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Southwest CEO urges TSA to add temperature scans to screening checks

May 06, 2020
3 min read
Southwest CEO urges TSA to add temperature scans to screening checks
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Will travelers soon have to submit to a temperature check in addition to emptying their your pockets before going through screening at U.S. airport security checkpoints?

That’s what at least one prominent airline CEO would like to see.

"We're urging the TSA ... to begin temperature scans as part of the screening process at the checkpoints,'' Southwest CEO Gary Kelly said morning during a Wednesday morning interview with "CBS This Morning."

Kelly appeared on the network morning to highlight safety updates the carrier has made in the wake of the coronavirus pandemic. It was part of a broader message to reassure passengers that it’ll be safe to return to the skies. With demand currently at near-zero in the U.S. and elsewhere, that’s something Southwest and other airlines will need to have happen if they’re to staunch the financial carnage hitting carriers across the globe.

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As the CEO of the nation's top carrier of domestic travelers, Kelly's words come with influence. And he's not the only prominent airline CEO to say health screenings could become part of the flying experience in the wake of coronavirus.

“We will make whatever changes to the business model that will be necessary,” Delta CEO Ed Bastian said in late April, suggesting that what he called “immunity passports” could be a requirement for travelers.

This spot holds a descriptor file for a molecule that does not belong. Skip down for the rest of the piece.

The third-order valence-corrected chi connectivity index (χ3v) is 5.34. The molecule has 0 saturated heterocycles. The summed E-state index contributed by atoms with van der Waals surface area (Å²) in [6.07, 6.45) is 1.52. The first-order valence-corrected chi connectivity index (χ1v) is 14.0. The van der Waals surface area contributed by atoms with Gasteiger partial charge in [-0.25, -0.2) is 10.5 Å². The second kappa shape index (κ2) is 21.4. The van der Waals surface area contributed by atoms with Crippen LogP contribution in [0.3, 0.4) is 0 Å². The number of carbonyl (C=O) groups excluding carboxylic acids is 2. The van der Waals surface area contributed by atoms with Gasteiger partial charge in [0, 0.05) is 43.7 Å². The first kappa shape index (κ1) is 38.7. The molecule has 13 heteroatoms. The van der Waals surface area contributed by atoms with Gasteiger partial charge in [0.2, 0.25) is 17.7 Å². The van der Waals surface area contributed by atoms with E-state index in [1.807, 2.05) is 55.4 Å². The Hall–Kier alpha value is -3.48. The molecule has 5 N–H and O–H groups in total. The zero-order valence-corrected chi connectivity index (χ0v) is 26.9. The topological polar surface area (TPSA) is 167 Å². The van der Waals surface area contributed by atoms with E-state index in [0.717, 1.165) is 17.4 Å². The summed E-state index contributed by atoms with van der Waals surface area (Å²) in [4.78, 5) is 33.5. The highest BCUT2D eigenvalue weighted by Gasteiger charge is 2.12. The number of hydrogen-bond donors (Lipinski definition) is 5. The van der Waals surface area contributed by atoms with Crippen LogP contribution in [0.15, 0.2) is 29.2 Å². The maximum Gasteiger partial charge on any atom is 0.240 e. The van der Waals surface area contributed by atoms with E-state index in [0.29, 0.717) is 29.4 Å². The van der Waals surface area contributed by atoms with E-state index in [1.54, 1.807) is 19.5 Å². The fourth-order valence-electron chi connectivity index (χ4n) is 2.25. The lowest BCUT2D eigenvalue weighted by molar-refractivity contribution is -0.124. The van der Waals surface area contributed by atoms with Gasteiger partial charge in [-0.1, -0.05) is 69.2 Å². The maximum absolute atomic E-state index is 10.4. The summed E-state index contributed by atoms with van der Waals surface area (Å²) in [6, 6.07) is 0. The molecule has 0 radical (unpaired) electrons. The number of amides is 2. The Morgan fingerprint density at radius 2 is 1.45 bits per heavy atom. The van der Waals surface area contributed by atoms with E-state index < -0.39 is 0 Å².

He continued: “Could there be a new public health agency coming out that requires a new passport to travel? I don’t know but we’ll be on the forefront of all those advances.”

While the industry figures out what's next on the health front, Southwest's Kelly took the opportunity of Wednesday's interview to say what his carrier has been doing so far.

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More: Delta CEO raises prospect of ‘immunity passports’ for air travel

Kelly said Southwest is installing plexiglass shields at check-in counters and noted flyers will see that at TSA checkpoints, too.

Kelly also said the airline has increased efforts to disinfect and clean planes, though he acknowledged that effort only goes so far if sick passengers board a plane.

"That's why I think leading up to that — wash your hands, don't come to the airport if you're sick. Let's do temperature screening,” he said to CBS. "Ultimately, obviously, the solution is to have testing, therapeutics, a vaccine."

More: Which US airlines are blocking middle seats, requiring masks?

Additionally, Southwest – like Delta and Alaska airlines – is capping ticket sales so that planes don’t fly full. That will help passengers social distance by ensuring there are enough empty seats to go around.

But, even there, he noted that’s not a perfect solution either, instead telling CBS that a "multi-layered approach" is needed.